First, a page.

BC State debt doubles in 5 years (El Sol de Tijuana, 2/6/13 by Adam Mondragon)

Tijuana, BC - Baja California’s public debt has doubled during the current administration of Governor Jose Guadalupe Osuna Millan, going from 6.4 billion pesos ($507 million US) in 2007 to a current 13.5 billion pesos ($1.07 billion US).


According to official figures from the Secretariat of Finance and Public Credit (SHCP) and the Ministry of Planning and Finance (SPF), Baja California’s public debt in 1993 was just 478 million pesos ($38.4 million US).

This figure has increased year after year until in 2000, it had grown to 1.8 billion pesos ($141 million US) by the end of the administration of PAN substitute Governor Alejandro González Alcocer.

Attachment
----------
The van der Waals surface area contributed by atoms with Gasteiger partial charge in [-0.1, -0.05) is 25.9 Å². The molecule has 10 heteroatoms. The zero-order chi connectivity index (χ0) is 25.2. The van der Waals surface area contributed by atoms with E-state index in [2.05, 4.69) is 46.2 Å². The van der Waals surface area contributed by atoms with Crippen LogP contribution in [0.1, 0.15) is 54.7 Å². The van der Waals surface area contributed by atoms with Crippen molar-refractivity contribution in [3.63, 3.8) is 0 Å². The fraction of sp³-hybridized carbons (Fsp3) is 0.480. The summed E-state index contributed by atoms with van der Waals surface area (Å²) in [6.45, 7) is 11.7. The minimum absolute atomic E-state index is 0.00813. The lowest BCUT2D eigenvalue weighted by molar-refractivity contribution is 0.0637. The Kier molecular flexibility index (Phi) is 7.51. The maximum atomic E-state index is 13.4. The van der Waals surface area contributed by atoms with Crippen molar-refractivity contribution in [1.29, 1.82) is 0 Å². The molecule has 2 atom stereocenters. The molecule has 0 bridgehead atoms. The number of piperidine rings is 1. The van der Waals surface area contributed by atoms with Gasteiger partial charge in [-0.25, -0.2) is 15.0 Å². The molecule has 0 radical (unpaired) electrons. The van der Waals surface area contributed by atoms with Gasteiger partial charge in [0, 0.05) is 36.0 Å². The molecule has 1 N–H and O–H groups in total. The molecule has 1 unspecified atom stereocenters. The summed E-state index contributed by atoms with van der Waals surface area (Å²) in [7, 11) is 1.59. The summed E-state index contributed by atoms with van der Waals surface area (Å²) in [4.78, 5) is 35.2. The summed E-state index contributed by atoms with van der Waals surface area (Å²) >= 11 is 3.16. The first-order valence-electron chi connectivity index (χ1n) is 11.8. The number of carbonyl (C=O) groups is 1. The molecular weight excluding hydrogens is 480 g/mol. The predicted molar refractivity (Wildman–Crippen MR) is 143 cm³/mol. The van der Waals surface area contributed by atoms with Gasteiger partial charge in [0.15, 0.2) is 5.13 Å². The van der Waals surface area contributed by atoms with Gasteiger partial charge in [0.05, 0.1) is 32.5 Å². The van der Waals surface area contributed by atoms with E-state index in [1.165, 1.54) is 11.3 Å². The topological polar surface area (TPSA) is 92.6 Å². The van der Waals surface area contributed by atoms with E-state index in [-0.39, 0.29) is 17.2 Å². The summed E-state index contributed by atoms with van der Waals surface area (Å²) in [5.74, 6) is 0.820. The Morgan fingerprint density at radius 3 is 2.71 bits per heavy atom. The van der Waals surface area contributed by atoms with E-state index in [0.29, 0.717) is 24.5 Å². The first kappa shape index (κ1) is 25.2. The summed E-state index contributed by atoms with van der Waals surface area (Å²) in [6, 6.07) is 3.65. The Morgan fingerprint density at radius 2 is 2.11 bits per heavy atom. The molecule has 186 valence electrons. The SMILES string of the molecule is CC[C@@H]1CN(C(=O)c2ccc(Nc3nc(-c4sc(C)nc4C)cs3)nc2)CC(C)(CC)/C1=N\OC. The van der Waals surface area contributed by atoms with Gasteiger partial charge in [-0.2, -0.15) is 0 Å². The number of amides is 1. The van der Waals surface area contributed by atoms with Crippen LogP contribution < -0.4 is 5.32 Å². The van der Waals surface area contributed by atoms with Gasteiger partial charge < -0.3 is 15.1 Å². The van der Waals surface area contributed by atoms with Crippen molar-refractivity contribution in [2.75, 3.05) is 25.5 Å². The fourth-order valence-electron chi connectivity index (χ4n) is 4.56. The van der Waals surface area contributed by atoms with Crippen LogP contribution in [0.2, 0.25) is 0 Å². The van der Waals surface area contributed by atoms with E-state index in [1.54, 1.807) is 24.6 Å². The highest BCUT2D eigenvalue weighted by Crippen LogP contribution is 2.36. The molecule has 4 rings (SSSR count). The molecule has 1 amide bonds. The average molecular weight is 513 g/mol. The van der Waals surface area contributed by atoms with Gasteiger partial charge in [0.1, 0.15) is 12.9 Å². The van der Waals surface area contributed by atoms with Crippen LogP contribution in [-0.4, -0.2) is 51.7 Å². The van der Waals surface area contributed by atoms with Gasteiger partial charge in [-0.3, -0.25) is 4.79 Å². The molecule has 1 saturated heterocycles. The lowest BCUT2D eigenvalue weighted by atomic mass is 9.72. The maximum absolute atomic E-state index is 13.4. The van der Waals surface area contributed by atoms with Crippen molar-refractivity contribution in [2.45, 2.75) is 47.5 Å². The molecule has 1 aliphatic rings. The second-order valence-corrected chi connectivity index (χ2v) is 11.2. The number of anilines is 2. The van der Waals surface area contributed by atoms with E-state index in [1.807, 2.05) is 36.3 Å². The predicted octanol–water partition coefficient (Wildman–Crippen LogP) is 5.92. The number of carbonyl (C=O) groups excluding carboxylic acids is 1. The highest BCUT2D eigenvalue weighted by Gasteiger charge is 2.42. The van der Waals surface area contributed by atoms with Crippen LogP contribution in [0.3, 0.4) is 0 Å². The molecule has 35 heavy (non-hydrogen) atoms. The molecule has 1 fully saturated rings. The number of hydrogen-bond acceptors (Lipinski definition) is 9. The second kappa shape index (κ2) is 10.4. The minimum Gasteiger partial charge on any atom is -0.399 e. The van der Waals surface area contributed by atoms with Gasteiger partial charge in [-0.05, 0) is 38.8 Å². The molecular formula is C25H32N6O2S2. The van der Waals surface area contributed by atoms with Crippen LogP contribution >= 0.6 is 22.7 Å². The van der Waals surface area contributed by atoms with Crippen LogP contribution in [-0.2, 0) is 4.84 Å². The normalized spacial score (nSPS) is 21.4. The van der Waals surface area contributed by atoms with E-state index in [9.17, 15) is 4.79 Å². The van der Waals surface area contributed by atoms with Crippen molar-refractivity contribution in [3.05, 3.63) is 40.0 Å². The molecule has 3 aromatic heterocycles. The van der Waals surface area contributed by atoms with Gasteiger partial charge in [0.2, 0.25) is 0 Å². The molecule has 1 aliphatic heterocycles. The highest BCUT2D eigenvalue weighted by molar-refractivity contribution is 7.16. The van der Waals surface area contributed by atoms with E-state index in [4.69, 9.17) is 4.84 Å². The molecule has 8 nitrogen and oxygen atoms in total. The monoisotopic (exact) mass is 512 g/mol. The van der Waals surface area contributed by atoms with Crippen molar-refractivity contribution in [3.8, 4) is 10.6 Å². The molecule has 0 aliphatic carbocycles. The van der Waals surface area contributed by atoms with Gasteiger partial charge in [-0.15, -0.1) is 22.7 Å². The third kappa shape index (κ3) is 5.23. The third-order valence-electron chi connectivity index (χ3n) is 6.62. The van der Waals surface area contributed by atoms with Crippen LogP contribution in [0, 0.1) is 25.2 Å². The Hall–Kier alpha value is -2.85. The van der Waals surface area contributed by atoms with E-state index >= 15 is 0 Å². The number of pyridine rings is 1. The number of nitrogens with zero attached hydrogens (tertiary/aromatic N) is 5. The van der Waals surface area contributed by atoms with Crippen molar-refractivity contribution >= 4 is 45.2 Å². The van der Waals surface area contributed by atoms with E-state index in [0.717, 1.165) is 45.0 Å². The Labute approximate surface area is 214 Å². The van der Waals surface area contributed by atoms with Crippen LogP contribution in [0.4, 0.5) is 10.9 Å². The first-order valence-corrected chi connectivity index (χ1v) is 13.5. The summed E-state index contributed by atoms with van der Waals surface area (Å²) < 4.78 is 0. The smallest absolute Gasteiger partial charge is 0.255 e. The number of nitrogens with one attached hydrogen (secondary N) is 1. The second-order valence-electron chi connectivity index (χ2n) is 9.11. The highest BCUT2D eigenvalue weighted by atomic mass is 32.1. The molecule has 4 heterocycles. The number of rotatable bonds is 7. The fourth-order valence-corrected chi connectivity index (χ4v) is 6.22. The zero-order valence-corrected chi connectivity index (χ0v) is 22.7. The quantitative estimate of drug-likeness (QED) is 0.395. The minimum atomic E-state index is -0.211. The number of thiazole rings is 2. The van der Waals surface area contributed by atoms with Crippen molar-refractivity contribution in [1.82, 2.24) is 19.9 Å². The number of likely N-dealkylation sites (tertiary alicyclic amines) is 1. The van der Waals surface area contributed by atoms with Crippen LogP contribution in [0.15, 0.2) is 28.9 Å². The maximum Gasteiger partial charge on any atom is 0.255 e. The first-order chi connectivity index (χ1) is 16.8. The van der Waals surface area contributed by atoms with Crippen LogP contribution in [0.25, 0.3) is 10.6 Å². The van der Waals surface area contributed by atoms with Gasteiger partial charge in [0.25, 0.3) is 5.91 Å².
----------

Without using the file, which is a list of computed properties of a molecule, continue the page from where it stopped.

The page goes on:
At the beginning of the administration of Eugenio Elorduy Walther, the 3rd PAN official to head the State Government, the debt was 1.7 billion pesos ($134 million US), and by the end of six years of his administration, the debt was 5.8 billion pesos ($458 million US).

Economist Jose Guadalupe Osuna Millan, the 4th PAN official to lead a government party in the State, received a State debt of 6.4 billion pesos ($507 million US) in 2007, which grew to 9.4 billion pesos ($740 million US) by 2010.

In the past three years of the Osuna Millan Government, the public debt has increased by nearly 4 billion pesos ($315 million US), going from 9.5 billion pesos ($749 million US) to 13.5 billion pesos ($1.06 billion US), during a three-year period when the global economic situation was complicated. Since 2007, the debt went from 6.4 billion pesos ($507 million US) to 13.5 billion ($1.06 million US), a growth of 210% during the Osuna Millan Government.